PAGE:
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Guilt and Mental Deterioration of Macbeth

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Many aspects of life affect mental stability, such as a family history of mental illnesses, a sudden psychotic breakdown, or even a gradual development of symptoms. Mental illness is common amongst our society, and literature frequently uses it as a focus in stories. One famous example of mental disease occurs in William Shakespeare’s Macbeth. The play tells the story of a hero falling from grace when he becomes greedy with power. At the beginning of the play, Macbeth seems completely healthy in his psyche at the beginning of the play, but he soon transforms into a man whose shame makes him hallucinate and become hysterical. By the end of the play, the witches, hallucinations, and his hunger for power all have caused Macbeth’s descent into madness. There are various aspects of life that can impact a person’s mental stability.

The play opens with the introduction of supernatural characters, which are a major key. The witches spur Macbeth’s mental deterioration because, without their prophecy, Macbeth would probably have never sought out to kill Duncan. First witch: “All hail, Macbeth, hail to thee, Thane of Cawdor!” Second witch: “All hail, Macbeth, that shalt be King hereafter!” Almost immediately after Macbeth’s meeting with the weird sisters, he has a hallucination of a knife. This becomes the first of many hallucinations he has after meeting the witches. Later on in the play, Macbeth pays a visit to the witches again and they give him more prophecies about his ruling. Second Witch: “By the pricking of my thumbs, Something wicked this way comes.”  The second witch indicates that something wicked comes their way, Macbeth keeps approaching the witches about prophecies. If fate isn’t a sure thing, then it isn’t fate, however, Macbeth is going to kill Macduff in order to assure that fate keeps its promises. The witches warn Macbeth that it’s in his best interest if he doesn’t ask any more questions, but he flies into a rage and demands that they answer. Macbeth doesn’t want to look, but he can’t help himself. It appears like every time Macbeth sees the sisters, his mental stability noticeably worsens because these predictions distort his thinking further, and he starts to think that he is invincible.

Macbeth’s hallucinations progressively worsen throughout the play, and they showcase the amount of guilt that affects him. Macbeth’s first hallucination occurs during the beginning of the play; he sees a dagger with blood and believes it to be real until he realizes it does not exist: “Is this a dagger which I see before me, The handle toward my hand? Come, let me clutch Thee. I have thee not, and yet I see thee still”. The dagger is only seen by Macbeth, and when he told Lady Macbeth about what he had just encountered, she waved it off and thought he was silly. “‘Will all great Neptune’s ocean wash this blood Clean from my hand? No, this my hand will rather The multitudinous seas incarnadine.’” Paranoia has clearly gotten to Macbeth’s head after killing Duncan, in this scene he speaks these lines when he meets his wife right after taking care of his business. When he talks about the blood he refers both to the literal blood on his hand but also to the burden that is placed upon him due to his huge sense of guilt. This is a hyperbolic statement, he implies that the blood would stain the entire ocean red. His conversation with his wife implies that the consequences of his actions can’t be easily hidden, although his wife tells him that it can be simply washed away. He’s going to be a changed man forever as a result of what he did. Macbeth’s second hallucination occurs after he kills Banquo. Macbeth’s vision of the ghost reveals his culpability over ordering the murder of Banquo and Fleance. His sense of guilt is powerful enough to make him lose his sense of reality. In doing so, Macbeth reveals that his tormented soul is causing him to begin to lose his hold on sanity; ‘O, full of scorpions is my mind, dear wife!’ Later, he claims that he hears voices that say, “Sleep no more! Macbeth does murder sleep”. He sees hallucinations, he has killed more than one person, and he cannot sleep. Macbeth’s guilt is slowly ruining him, but Macbeth goes on and tries to keep his title as king. Although Macbeth suffers the most, later in the play, Lady Macbeth also hallucinates that she has blood on her hands and is unable to get them clean, symbolizing her sense of guilt. Both characters’ guilt affects their lives to a point that they cannot function. Their guilt will ruin them eventually, and their wrongdoings will not be worth the negative consequences. Banquo: “And oftentimes, to win us to our harm, The instruments of darkness tell us truths, Win us with honest trifles, to betray us In deepest consequence cousins, a word, I pray you.”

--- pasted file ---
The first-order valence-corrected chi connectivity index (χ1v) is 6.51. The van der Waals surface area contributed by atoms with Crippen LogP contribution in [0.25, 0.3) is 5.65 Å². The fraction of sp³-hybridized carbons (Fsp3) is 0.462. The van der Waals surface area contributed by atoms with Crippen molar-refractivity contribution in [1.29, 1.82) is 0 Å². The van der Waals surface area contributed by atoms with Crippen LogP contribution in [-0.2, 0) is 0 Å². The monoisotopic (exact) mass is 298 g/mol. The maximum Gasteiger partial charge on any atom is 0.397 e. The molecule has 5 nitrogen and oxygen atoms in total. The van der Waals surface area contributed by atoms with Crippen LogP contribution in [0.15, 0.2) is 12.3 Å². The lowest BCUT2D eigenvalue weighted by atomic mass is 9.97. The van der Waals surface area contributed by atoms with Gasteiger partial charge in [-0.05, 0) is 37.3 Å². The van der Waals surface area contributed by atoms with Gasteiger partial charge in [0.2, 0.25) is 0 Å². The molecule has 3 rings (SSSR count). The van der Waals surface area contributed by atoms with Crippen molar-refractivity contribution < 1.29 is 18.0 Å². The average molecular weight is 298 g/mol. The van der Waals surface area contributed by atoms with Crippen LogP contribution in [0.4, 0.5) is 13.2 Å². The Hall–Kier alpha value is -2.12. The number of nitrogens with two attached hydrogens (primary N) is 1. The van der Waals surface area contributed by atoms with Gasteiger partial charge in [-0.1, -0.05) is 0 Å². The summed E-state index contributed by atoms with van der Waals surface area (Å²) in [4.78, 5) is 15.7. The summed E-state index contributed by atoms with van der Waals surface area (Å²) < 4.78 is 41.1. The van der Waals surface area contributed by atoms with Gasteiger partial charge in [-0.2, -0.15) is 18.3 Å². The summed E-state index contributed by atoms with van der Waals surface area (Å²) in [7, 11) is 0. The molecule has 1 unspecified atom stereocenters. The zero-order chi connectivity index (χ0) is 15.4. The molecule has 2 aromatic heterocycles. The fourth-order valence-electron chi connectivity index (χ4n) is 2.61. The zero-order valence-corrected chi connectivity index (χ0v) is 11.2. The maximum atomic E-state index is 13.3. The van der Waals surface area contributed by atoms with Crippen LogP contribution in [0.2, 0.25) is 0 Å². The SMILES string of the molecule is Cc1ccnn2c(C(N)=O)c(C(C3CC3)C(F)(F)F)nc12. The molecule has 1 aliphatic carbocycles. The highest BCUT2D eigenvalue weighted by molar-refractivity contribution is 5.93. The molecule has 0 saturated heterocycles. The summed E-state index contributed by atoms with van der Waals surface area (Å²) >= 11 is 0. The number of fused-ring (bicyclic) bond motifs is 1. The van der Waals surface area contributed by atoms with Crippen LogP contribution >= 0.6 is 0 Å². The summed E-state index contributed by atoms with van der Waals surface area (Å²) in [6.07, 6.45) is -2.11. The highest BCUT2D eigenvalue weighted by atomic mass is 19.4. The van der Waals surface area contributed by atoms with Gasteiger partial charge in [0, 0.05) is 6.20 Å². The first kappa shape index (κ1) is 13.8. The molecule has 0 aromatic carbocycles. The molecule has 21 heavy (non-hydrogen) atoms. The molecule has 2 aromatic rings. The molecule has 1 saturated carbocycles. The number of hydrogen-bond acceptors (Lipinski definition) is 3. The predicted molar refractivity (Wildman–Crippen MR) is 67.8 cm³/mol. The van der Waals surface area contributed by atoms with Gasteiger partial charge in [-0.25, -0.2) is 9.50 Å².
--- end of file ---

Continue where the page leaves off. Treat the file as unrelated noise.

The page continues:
Overall, the mental deterioration of Macbeth as the play progresses plummets. The witches, hallucinations, and his greed for power ultimately cause Macbeth’s downfall. As an honourable man, he started the game, but by the end, he becomes a broken man whose shame eats him alive. To exchange for power, he sacrifices his mental stability because his shame won’t let Macbeth enjoy his victories. Macbeth makes stupid decisions, and eventually, the consequences are not worth it. 

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Guilt And Mental Deterioration Of Macbeth. (2022, January 12). GradesFixer. Retrieved January 29, 2022, from
“Guilt And Mental Deterioration Of Macbeth.” GradesFixer, 12 Jan. 2022,
Guilt And Mental Deterioration Of Macbeth. [online]. Available at: <> [Accessed 29 Jan. 2022].
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